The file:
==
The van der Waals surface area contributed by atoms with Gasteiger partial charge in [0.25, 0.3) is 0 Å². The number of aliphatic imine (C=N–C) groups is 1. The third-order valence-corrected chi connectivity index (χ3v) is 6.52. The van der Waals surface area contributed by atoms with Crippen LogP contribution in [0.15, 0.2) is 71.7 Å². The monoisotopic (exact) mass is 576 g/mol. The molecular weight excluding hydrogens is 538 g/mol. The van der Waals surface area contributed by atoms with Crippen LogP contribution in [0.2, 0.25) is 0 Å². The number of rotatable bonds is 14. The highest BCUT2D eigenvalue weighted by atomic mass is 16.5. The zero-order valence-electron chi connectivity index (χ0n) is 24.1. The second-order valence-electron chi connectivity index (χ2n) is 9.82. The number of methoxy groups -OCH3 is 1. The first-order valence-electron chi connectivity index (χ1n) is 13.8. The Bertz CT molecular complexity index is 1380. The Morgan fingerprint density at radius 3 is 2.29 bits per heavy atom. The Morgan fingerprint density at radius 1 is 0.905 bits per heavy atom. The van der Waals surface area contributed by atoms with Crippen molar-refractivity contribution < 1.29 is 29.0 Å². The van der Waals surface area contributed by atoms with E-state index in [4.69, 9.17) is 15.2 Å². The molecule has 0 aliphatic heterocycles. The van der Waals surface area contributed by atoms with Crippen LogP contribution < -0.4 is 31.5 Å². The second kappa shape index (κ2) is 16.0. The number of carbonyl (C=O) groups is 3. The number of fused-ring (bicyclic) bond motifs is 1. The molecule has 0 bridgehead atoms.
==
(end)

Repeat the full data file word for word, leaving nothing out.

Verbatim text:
The van der Waals surface area contributed by atoms with Gasteiger partial charge in [0.25, 0.3) is 0 Å². The number of aliphatic imine (C=N–C) groups is 1. The third-order valence-corrected chi connectivity index (χ3v) is 6.52. The van der Waals surface area contributed by atoms with Crippen LogP contribution in [0.15, 0.2) is 71.7 Å². The monoisotopic (exact) mass is 576 g/mol. The molecular weight excluding hydrogens is 538 g/mol. The van der Waals surface area contributed by atoms with Crippen LogP contribution in [0.2, 0.25) is 0 Å². The number of rotatable bonds is 14. The highest BCUT2D eigenvalue weighted by atomic mass is 16.5. The zero-order valence-electron chi connectivity index (χ0n) is 24.1. The second-order valence-electron chi connectivity index (χ2n) is 9.82. The number of methoxy groups -OCH3 is 1. The first-order valence-electron chi connectivity index (χ1n) is 13.8. The Bertz CT molecular complexity index is 1380. The Morgan fingerprint density at radius 3 is 2.29 bits per heavy atom. The Morgan fingerprint density at radius 1 is 0.905 bits per heavy atom. The van der Waals surface area contributed by atoms with Crippen molar-refractivity contribution < 1.29 is 29.0 Å². The van der Waals surface area contributed by atoms with E-state index in [4.69, 9.17) is 15.2 Å². The molecule has 0 aliphatic heterocycles. The van der Waals surface area contributed by atoms with Crippen LogP contribution < -0.4 is 31.5 Å². The second kappa shape index (κ2) is 16.0. The number of carbonyl (C=O) groups is 3. The number of fused-ring (bicyclic) bond motifs is 1. The molecule has 0 bridgehead atoms.